How do you view the role of journalists who tell these stories?
I see my job as a reporter as partly to convey these stories to folks in other parts of the state who likely don’t know this is happening. If you’re from Dallas or Austin, most of the communities I’m talking about aren’t places you’re just going to casually find yourself. And that’s part of the problem, right? Until I became a reporter, I’d never seen a smokestack or an oil well up close. I put gas in my car, and I knew it was bad for the environment, but I never had to see the gas being processed or the impact of that processing on different communities than my own. So, by elevating stories like this, I think we show people that climate change and fossil fuels aren’t just about a hurricane we might live through several years from now, but about the people living within a mile of power plants who are dying early or suffering from disproportionate rates of asthma, right now. Then, maybe those people elsewhere can do something with that information.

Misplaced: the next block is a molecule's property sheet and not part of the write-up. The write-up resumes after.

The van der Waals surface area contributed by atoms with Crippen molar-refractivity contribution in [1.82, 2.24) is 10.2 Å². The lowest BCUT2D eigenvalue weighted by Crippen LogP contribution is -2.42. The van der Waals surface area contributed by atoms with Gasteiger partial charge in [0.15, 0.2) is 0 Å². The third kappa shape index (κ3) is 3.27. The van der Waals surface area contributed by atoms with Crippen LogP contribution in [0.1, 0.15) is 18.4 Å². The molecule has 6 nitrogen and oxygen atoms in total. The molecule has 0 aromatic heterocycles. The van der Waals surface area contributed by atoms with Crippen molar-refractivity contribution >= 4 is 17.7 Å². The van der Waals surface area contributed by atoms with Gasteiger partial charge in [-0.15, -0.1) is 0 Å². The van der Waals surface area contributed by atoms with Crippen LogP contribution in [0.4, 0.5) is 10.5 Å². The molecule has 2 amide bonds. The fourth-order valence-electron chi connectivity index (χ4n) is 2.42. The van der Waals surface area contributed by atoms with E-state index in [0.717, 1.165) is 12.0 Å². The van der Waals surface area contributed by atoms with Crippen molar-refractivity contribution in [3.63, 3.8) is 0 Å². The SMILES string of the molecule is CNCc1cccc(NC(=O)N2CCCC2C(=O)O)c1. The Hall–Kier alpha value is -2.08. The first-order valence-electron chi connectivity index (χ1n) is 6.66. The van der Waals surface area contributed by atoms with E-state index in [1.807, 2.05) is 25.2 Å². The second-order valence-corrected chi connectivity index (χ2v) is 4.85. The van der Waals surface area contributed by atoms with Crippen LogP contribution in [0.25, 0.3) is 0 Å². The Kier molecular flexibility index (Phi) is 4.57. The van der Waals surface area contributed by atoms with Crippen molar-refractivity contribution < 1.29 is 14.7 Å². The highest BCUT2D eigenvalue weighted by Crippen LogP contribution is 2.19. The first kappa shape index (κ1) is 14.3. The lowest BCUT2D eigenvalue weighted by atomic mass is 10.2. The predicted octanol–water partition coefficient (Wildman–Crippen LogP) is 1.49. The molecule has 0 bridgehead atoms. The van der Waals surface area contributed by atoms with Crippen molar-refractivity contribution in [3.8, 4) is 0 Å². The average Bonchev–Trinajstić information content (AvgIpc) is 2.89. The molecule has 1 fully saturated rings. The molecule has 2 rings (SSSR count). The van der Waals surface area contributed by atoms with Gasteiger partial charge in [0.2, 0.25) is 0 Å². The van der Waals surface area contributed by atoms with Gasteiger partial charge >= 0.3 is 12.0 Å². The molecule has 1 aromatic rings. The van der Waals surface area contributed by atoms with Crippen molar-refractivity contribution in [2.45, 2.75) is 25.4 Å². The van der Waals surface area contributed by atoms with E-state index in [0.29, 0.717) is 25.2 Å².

It’s also important that these stories get preserved as part of the historical record. Throughout Black and Mexican American history in Texas, people have built resilient communities against various forms of oppression—but, too often, those narratives haven’t been told and are at risk of being forgotten. What that means today is that communities sometimes lack that blueprint of people who came before them fighting for what they believed in. So I think journalism and environmental justice storytelling can play a role in memorializing the efforts of communities today.
Much of Floodlight’s work focuses on investigations and accountability. Given the breadth of the climate story in Texas, and the complicated state bureaucracy there, how do you go about finding stories?
A lot of my best stories do come from those folks on the ground, who know these issues best because they’re living with them. I’m in frequent touch with various advocacy and activist groups, especially ones focused on environmental justice. I’ve also found that legal aid clinics can be a great pathway into stories.